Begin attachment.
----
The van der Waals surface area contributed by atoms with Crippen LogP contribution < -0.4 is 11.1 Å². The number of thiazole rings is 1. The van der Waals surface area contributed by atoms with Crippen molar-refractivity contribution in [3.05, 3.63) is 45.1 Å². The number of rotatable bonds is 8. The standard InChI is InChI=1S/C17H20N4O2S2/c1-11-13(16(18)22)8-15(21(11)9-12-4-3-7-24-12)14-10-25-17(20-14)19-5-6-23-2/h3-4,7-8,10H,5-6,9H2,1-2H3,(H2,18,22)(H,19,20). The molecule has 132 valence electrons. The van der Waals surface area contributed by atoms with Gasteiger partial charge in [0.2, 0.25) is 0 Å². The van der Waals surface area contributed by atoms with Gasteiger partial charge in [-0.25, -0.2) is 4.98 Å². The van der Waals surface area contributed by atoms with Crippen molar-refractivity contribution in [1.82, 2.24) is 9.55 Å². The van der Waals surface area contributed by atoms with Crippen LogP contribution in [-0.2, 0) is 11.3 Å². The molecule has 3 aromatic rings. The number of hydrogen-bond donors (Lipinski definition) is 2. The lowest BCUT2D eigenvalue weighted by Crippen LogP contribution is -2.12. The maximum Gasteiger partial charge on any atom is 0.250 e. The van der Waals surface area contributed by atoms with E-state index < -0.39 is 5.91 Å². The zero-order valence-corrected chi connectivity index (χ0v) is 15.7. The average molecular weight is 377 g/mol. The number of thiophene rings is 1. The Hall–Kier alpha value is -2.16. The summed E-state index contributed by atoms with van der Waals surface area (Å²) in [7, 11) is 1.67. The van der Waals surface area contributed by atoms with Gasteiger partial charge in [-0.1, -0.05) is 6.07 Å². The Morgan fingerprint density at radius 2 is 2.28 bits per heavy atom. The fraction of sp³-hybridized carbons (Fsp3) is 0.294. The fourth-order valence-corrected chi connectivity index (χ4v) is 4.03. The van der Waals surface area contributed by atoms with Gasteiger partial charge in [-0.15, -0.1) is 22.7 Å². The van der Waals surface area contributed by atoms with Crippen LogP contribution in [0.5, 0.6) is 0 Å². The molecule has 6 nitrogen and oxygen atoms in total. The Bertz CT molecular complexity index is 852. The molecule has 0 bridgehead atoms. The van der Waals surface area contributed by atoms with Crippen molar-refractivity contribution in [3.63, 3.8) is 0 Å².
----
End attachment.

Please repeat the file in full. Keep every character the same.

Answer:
The van der Waals surface area contributed by atoms with Crippen LogP contribution < -0.4 is 11.1 Å². The number of thiazole rings is 1. The van der Waals surface area contributed by atoms with Crippen molar-refractivity contribution in [3.05, 3.63) is 45.1 Å². The number of rotatable bonds is 8. The standard InChI is InChI=1S/C17H20N4O2S2/c1-11-13(16(18)22)8-15(21(11)9-12-4-3-7-24-12)14-10-25-17(20-14)19-5-6-23-2/h3-4,7-8,10H,5-6,9H2,1-2H3,(H2,18,22)(H,19,20). The molecule has 132 valence electrons. The van der Waals surface area contributed by atoms with Gasteiger partial charge in [0.2, 0.25) is 0 Å². The van der Waals surface area contributed by atoms with Gasteiger partial charge in [-0.25, -0.2) is 4.98 Å². The van der Waals surface area contributed by atoms with Crippen molar-refractivity contribution in [1.82, 2.24) is 9.55 Å². The van der Waals surface area contributed by atoms with Crippen LogP contribution in [-0.2, 0) is 11.3 Å². The molecule has 3 aromatic rings. The number of hydrogen-bond donors (Lipinski definition) is 2. The lowest BCUT2D eigenvalue weighted by Crippen LogP contribution is -2.12. The maximum Gasteiger partial charge on any atom is 0.250 e. The van der Waals surface area contributed by atoms with E-state index < -0.39 is 5.91 Å². The zero-order valence-corrected chi connectivity index (χ0v) is 15.7. The average molecular weight is 377 g/mol. The number of thiophene rings is 1. The Hall–Kier alpha value is -2.16. The summed E-state index contributed by atoms with van der Waals surface area (Å²) in [7, 11) is 1.67. The van der Waals surface area contributed by atoms with Gasteiger partial charge in [-0.1, -0.05) is 6.07 Å². The Morgan fingerprint density at radius 2 is 2.28 bits per heavy atom. The fraction of sp³-hybridized carbons (Fsp3) is 0.294. The fourth-order valence-corrected chi connectivity index (χ4v) is 4.03. The van der Waals surface area contributed by atoms with Gasteiger partial charge in [-0.15, -0.1) is 22.7 Å². The van der Waals surface area contributed by atoms with Crippen LogP contribution in [0.5, 0.6) is 0 Å². The molecule has 6 nitrogen and oxygen atoms in total. The Bertz CT molecular complexity index is 852. The molecule has 0 bridgehead atoms. The van der Waals surface area contributed by atoms with Crippen molar-refractivity contribution in [3.63, 3.8) is 0 Å².